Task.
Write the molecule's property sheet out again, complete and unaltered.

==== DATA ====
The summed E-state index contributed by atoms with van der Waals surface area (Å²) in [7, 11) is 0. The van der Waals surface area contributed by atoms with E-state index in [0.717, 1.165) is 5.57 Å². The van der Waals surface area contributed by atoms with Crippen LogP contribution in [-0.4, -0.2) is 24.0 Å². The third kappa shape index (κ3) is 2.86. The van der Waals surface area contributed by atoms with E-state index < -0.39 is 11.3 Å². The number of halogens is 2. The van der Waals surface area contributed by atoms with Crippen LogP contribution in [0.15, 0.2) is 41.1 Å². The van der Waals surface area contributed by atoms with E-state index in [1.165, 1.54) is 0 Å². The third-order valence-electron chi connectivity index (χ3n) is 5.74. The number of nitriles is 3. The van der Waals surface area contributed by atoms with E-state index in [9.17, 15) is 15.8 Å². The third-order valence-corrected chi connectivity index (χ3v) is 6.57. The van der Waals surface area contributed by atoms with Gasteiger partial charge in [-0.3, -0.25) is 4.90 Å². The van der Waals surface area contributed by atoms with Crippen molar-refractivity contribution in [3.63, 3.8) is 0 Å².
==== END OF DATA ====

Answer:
The summed E-state index contributed by atoms with van der Waals surface area (Å²) in [7, 11) is 0. The van der Waals surface area contributed by atoms with E-state index in [0.717, 1.165) is 5.57 Å². The van der Waals surface area contributed by atoms with Crippen LogP contribution in [-0.4, -0.2) is 24.0 Å². The third kappa shape index (κ3) is 2.86. The van der Waals surface area contributed by atoms with E-state index < -0.39 is 11.3 Å². The number of halogens is 2. The van der Waals surface area contributed by atoms with Crippen LogP contribution in [0.15, 0.2) is 41.1 Å². The van der Waals surface area contributed by atoms with E-state index in [1.165, 1.54) is 0 Å². The third-order valence-electron chi connectivity index (χ3n) is 5.74. The number of nitriles is 3. The van der Waals surface area contributed by atoms with E-state index in [9.17, 15) is 15.8 Å². The third-order valence-corrected chi connectivity index (χ3v) is 6.57. The van der Waals surface area contributed by atoms with Gasteiger partial charge in [-0.3, -0.25) is 4.90 Å². The van der Waals surface area contributed by atoms with Crippen molar-refractivity contribution in [3.63, 3.8) is 0 Å².